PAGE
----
Bombs, fear and iffy survival: The escape story of Ghanaian footballers in war-torn Ukraine

Over four million people have been displaced by the Russia-Ukraine conflict, which has also disrupted the lives and careers of several footballers, writes Pulse Sports’ Emmanuel Ayamga…

Photo Credit: Bernat Armangue/AP

Somewhere in Ukraine, little Vira stands helpless, hopeless and hapless – beside her even more dejected mother. At just two years of age, she probably isn’t aware of the carnage and blood being spilled within and outside the city.

Gently strapped in her diapers, her bareback visibly displays some characters. Those characters, written in blue ink, are contacts of family members transcribed on her back by her mother, in the hope that if she (mother) gets killed and Vira survives, her child would eventually end up with a relative where refuge would be guaranteed.

Around the same time, several kilometres away in the Poltava region of central Ukraine, Ghanaian footballer Najeeb Yakubu had just woken up to a text from his club, FC Vorskla Poltava. The message was straightforward: “Stay home!”

Najeeb, a former Ghana U17 national team player, was born in New Town, a suburb of Accra, but has been plying his trade in Ukraine over the last four years.

Since joining Vorskla Poltava in 2018, he has never seen anything like this. Confused and curious, the 21-year-old tried to get a better understanding of what was happening, and he would soon realise his worst fears.

“Nothing was working,” he told “No cars, no train, no bus, the banks are not working, the restaurants are not working.”

It was a weird day. The much-talked-about invasion of Ukraine by Russia had finally happened and, unfortunately for the defender, Poltava was one of the cities targeted. On February 24, 2022, Vladimir Putin ordered the first strike and Ukraine has not known peace ever since.

Russia’s foremost bomb attack targeted Ukraine’s capital, Kyiv, before separate explosions were recorded in other cities across the central European nation in the days that followed. The chaos of it all forced women, children and families to start fleeing the country.

Day after day, the various cities became depopulated; the ginormous civilian settlements steadily overtaken by armed Russian military on the streets.

Those who took off in the early days of the conflict managed to find their way to Poland and other safe countries to seek refuge. The latter-day escapees, however, weren’t so lucky.

Just like Najeeb, another Ghanaian footballer, Raymond Frimpong Owusu, was also taken by surprise at his base in Luhansk in eastern Ukraine. Born in Ghana’s Garden City of Kumasi, Frimpong only moved to Ukraine in 2021 after impressing at the Gold Coast Football Academy.

Having never witnessed a war in his life, the Zorya Luhansk forward initially took everything he saw in the news for granted.

“The conflict is happening in Kyiv, [and] I’m staying far away from that zone,” he thought. He would soon realise that his reasoning was utopia and as the deafening noise from exploding bombs drew nearer and nearer to his residence, he knew the situation was serious.

Terrified by the happenings around him, the 19-year-old decided to get out of Ukraine to preserve his life.

"I planned to stay in Ukraine,” Frimpong confessed to German tabloid Ruhr Nachrichten, “but then bombs began to fall, rockets exploded. I heard them with my own ears. The war came very close and I was scared. I decided to flee.”

Persons who tried to leave Ukraine via Poland were met with several challenges, but it was the easiest way out of the war-torn country compared to other routes. Frimpong escaped to Germany via Poland by bus – a journey he describes as “scary.”

“The road to Germany took a lot of energy. It's scary, I've never seen war before,” the teenager said.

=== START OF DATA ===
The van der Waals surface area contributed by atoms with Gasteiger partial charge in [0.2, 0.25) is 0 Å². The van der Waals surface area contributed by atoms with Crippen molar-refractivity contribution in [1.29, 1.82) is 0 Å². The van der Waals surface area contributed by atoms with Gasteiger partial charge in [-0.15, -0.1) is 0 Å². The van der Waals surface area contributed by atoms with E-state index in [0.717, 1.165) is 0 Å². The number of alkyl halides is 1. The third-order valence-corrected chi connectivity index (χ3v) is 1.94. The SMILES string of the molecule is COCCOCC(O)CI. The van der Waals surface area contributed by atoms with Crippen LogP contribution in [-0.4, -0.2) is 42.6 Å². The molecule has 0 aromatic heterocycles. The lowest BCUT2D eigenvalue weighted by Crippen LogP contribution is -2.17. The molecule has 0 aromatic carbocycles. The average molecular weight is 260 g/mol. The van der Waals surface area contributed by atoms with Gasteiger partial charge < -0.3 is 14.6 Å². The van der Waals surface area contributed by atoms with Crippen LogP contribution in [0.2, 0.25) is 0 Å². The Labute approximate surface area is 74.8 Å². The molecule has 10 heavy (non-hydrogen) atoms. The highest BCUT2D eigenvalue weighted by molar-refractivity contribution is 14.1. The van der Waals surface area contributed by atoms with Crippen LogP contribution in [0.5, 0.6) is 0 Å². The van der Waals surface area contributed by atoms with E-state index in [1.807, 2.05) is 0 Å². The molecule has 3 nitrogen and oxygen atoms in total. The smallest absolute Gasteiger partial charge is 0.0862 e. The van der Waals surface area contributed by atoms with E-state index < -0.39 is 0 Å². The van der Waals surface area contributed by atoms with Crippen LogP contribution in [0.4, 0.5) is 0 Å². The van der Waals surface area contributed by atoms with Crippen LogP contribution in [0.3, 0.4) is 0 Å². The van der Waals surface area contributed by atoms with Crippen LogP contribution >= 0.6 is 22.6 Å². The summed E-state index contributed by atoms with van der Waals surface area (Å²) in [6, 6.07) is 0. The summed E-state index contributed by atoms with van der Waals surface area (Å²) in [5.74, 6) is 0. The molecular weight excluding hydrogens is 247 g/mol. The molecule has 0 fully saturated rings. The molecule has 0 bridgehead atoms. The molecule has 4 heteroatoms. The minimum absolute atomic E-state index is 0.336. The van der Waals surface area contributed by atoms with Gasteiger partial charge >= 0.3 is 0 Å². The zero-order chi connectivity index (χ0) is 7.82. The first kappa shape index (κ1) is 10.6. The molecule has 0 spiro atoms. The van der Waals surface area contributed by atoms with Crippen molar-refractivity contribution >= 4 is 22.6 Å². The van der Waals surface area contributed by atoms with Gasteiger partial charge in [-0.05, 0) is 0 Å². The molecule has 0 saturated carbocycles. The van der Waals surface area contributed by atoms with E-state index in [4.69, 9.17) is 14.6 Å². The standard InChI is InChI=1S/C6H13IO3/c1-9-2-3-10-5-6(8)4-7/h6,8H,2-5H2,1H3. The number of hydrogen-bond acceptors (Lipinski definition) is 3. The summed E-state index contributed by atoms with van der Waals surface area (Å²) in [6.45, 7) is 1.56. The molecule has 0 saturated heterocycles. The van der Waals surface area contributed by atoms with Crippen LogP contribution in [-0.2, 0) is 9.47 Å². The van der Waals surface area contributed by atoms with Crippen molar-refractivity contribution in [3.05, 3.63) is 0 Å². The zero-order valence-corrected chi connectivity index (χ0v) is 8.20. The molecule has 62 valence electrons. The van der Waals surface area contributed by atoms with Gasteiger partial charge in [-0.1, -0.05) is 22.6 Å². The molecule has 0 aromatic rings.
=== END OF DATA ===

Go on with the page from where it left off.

Frimpong was among those who got out of Ukraine early before the conflict escalated. At the time, not many people had resolved to leave the country, but when the cities got more and more dangerous to inhabit, the Polish border became a rowdy scene.

A Cameroonian footballer who plays in the amateur ranks in Dnipro said exploitation became the order of the day. “The place was crowded with many people, many Africans, including my football colleagues from Cameroon,” he told the Newframe on condition of anonymity.

“Automatically, the transportation fare increased because those drivers saw it as an opportunity to make money. Four of us paid $200 for a distance of 71km. The drivers covered just 15km and abandoned us. We trekked 56km.”

After trekking in frigid conditions to get to the Polish border, they were fazed by frustrating tactics from the security guards on duty.

“Security put Africans on one side and allowed just whites to cross,” the Cameroonian player revealed. “We were stranded at the border for one day. Some people for two days, some three days. The condition was unchanged. We had to return to the train station.”

According to him, racist treatment was also meted out to the Black people among the fleeing party, with White folk given preferential treatment. In his words, “we the Blacks were not allowed to sit in the train” and “we travelled from Lviv for 24 hours standing in very tight spaces” and “they preferred giving seats to dogs rather than a Black guy.”

“The process was terrible. I feel like I should cry while explaining because I went through difficulties,” he further complained. “Only white women and their children were allowed to travel. They pushed us and even threatened us with guns. They threw insults at us. We had to fight to get space inside the train, to make it through to safety.”

Najeeb’s case wasn’t that bad, though, despite all the roughness. He too wanted to flee, but he neither knew whom to seek help from nor where to go.

That changed when he was contacted by Fentuo Tahiru – a Ghanaian sports journalist who works with Accra-based Citi FM – for an interview, where he narrated his ordeal in Ukraine.

“Yesterday when I went to training, everything was fine,” Najeeb said during that interview in late February. “This morning, I woke up to the news [of the attack]. They [his club] sent an emergency message that there wouldn’t be training and that we should stay at home and be safe. I called my friends in the city that was attacked and they said this is not a movie, it’s serious.”